2007 Lincoln MKZ
2007 Lincoln MKZ. Click image to enlarge


Article by Chris Chase; photos by Chris Chase and Paul Williams

Ottawa, Ontario – There’s a revival happening at Lincoln these days. Like what General Motors has been doing with Cadillac over the past few years, Ford has focused on its own luxury division with a view to making it competitive with the new Cadillac, not to mention Audi, BMW and Mercedes-Benz.

Headlining the launch of the “new” Lincoln are three models that it feels will be key players in the brand’s revival – the MKZ sedan, MKX crossover and redesigned Navigator full-size sport utility. Naturally, parent company Ford of Canada is eager to show off these newest members of the Lincoln family, and invited Ottawa-area media to a brief preview.


MKZ

While the MKZ’s name is new, the car isn’t – it was actually introduced for the 2006 model year as the Lincoln Zephyr and has been on sale for many months now. The new badge simply brings the car into line with Lincoln’s new naming convention.

2007 Lincoln MKZ
2007 Lincoln MKZ. Click image to enlarge

That said, this car gets a notable improvement for 2007 in the form of Ford’s all-new corporate 3.5-litre V6. With 263 hp and 249 lb-ft of torque on tap – power numbers achieved on 87-octane gasoline – the MKZ is certainly quicker than the Zephyr, which made do with a 3.0-litre V6 shared with the Ford Fusion. The MKZ is also available with all-wheel drive, a feature that will certainly boost the car’s odds of success in a market segment with many all-wheel drive competitors. The MKZ gets the same six-speed automatic as its Zephyr forerunner.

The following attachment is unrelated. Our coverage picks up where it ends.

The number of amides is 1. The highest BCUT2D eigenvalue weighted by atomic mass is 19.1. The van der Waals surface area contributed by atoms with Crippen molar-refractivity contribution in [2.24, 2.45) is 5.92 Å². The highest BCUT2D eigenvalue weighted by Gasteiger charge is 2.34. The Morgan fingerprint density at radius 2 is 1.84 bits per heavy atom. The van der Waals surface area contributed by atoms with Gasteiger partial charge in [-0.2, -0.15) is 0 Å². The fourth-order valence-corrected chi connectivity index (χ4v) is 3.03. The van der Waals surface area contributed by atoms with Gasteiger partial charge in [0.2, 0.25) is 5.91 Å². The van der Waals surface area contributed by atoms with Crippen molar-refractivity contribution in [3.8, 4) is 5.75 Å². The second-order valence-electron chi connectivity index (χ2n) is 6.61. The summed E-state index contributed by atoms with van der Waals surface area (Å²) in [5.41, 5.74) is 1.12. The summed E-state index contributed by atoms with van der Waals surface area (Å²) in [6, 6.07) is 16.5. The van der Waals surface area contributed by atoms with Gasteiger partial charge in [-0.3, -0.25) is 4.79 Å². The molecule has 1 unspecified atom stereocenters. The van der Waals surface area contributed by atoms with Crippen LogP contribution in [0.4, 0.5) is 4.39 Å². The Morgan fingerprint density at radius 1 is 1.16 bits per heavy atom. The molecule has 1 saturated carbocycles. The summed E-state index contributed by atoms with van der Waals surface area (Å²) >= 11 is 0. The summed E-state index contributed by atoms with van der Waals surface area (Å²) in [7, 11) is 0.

2007 Lincoln MKZ
2007 Lincoln MKZ
2007 Lincoln MKZ. Click image to enlarge

Both front- and all-wheel drive versions acquitted themselves nicely on a tight handling course, though our initial impression is of a little more body roll than you might experience in an Audi A4 or BMW 3-series. Granted, the venue was hardly representative of real-world driving and our time behind the wheel was too brief to make any concrete assessments, so we’ll reserve judgment until we get a chance to spend more time with the car.

The only aspect of the MKZ that gave us pause was the interior, with a blocky dashboard that evokes strong (and not in a good way) memories of the 1970s. We prefer the Fusion’s dash, whose more organic shape we find much prettier.

The 2007 MKZ is arriving at Lincoln stores as you read this, with prices starting at $37,899 (front-wheel drive) and $39,899 (all-wheel drive).


MKX


2007 Lincoln MKX
2007 Lincoln MKX. Click image to enlarge

Our first impression of the MKX was to wonder if the folks at General Motors are kicking themselves for not making the Pontiac Aztek and Buick Rendezvous look like this instead. The MKX (and its Ford Edge twin) is a very attractive crossover thingy, particularly from the rear, where a band of red stretches across the tailgate between the taillights.

The MKX gets a nicer-looking interior than the MKZ. While the dash is dominated by a prominent centre stack, as with the MKZ, that feature is better-integrated and more attractive in the MKX, despite employing most of the same components.

2007 Lincoln MKX
2007 Lincoln MKX
2007 Lincoln MKX. Click image to enlarge

Notable, too, is the MKX’s large cargo hold. There’s tons of space with the rear seats in place, and the 1,945 litres (68.7 cu. ft.) of capacity achieved by folding the rear seats will make the MKX a very flexible vehicle indeed. The rear seats, which can be collapsed using a seat-mounted lever or a power-operated switch in the cargo area, also fold flat – a nice touch.